When a young returned missionary in Lusaka, Zambia, offered to help someone who was ill, to get him anything he needed, such as a drink of water, a sandwich, or a priesthood blessing, he didn’t know that he would turn the young man’s life around.
Phillip Miner woke up in a backpacker’s hostel feeling dizzy and nauseous. He was in Zambia as a model for the Saviour. With shoulder-length hair and trimmed beard, he would be painted by the well-known LDS artist, Liz Lemon Swindle. Although he was a shy person, he was dressed like the Saviour and was playing with orphans as part of a photo shoot in preparation for the painting.
The children at the orphanage were familiar with who Christ is, but Phillip worried about how the children would feel if they discovered that he wasn’t really Jesus. Even when he told them his real name, they wanted to hug him through their tears of happiness. In their broken English they sang songs about Heavenly Father.
“I told one 12-year-old girl, Carol Zulu, that I was there to remind her that Jesus knows and loves her. She started sobbing, a letting go of emotion from the depths of her soul. Her tears were pouring,” Miner said. “It was clear to everyone that those were tears of joy as the young girl remembered that her Saviour knows and loves her.”
Liz noticed that Phillip was becoming sick, and was worried about him. During one difficult moment, she offered a prayer. When she looked up, she saw him holding a 3 year old boy named Kennedy. At that moment, he kissed the back of the orphan’s head. “The child looked right at me. An epiphany just washed right over me. Here is what you should paint. This little child looked so sad. The only one who can fix this problem is the Saviour. The symbolism of the Saviour kissing this little African boy was so profound and so simple.” She knew what she would paint.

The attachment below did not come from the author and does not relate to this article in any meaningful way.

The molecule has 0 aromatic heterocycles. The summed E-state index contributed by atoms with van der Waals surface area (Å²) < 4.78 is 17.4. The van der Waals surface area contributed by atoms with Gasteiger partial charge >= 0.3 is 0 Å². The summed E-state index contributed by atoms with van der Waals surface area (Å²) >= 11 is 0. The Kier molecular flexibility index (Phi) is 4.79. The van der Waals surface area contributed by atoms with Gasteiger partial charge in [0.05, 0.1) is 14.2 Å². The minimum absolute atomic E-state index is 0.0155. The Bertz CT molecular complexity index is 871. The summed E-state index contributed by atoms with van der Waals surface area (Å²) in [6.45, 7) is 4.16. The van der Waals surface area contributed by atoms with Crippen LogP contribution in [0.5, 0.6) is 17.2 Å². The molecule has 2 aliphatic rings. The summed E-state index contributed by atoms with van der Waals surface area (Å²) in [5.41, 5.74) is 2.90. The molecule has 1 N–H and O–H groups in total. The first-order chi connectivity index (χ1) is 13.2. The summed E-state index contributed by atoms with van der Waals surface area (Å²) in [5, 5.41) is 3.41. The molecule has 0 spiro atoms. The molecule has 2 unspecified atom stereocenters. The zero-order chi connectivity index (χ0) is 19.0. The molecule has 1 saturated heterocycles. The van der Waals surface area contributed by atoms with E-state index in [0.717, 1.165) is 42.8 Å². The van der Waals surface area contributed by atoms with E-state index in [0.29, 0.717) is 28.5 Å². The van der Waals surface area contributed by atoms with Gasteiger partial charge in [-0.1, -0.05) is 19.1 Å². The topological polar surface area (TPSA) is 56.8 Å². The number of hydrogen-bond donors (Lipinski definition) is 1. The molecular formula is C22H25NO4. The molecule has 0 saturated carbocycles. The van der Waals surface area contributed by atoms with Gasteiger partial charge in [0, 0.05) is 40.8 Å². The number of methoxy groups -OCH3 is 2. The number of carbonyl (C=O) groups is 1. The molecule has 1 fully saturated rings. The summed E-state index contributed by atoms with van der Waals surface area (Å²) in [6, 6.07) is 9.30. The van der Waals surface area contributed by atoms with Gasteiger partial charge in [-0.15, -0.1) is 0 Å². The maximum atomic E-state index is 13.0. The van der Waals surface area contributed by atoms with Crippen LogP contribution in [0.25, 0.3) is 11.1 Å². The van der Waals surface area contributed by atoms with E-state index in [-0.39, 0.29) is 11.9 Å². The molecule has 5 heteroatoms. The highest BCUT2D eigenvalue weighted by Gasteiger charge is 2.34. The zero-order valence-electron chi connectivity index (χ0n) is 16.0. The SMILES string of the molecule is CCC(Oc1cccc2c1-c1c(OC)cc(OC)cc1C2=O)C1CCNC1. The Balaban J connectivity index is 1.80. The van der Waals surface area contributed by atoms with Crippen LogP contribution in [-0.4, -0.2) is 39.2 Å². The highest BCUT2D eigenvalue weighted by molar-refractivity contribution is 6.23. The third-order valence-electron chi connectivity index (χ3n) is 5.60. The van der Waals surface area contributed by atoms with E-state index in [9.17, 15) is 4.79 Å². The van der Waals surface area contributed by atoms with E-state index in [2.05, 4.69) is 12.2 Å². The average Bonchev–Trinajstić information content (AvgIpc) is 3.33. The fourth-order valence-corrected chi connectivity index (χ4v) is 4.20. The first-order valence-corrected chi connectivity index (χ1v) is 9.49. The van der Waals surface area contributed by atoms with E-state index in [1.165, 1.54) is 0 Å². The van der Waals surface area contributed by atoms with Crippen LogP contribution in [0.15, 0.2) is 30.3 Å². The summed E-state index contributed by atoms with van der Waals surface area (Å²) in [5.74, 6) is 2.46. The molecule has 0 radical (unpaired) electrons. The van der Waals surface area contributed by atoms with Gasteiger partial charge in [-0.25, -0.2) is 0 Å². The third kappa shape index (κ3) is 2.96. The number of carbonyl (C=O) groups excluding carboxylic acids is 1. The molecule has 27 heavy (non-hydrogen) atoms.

When Phillip had become a model of the Saviour for Liz, he hadn’t been active in the LDS church and knew little about Christ. He became ill while modelling, and was grateful when a young man, a volunteer with their project, came to check on him as he lay in the hostel battling the oncoming flu. The young man, a recently returned LDS missionary, thanked him for the work he was doing and offered to get him anything — a sandwich, a drink or perhaps a priesthood blessing. He also gave Phillip a journal and encouraged him to write down his experiences.
When the young man returned that evening, Phillip said he would take him up on the blessing. The young man left to find a second priesthood holder and returned wearing a white shirt and tie. The next few minutes turned Phillip’s life upside down. “Until then, I was on a paid vacation having some interesting experiences,” said Phillip, who considered himself spiritual but not religious. “Then a stranger laid his hands on my head; it became clear that these weren’t his words.”
For several long minutes, the young man, in his early 20s, spoke with a wisdom and intimacy that cut to the depths of Phillip’s soul. “It became a little scary and I started to worry, 'Who was this guy?'” Phillip said, “I knew he was an LDS Melchizedek priesthood holder.” The more the young man said, the harder the words of the blessing became to dismiss.
“It was crystal clear to me that those were not the words of a stranger, but the words of a Heavenly Father who knew me and loved me,” Phillip said. “I had some serious reconsidering to do. The truth is, the Spirit touched my heart and gave me a wake-up call.” Two months later, Phillip was active in the church again and learning about the Christ whom he had modelled as in Zambia.
Read the full story here.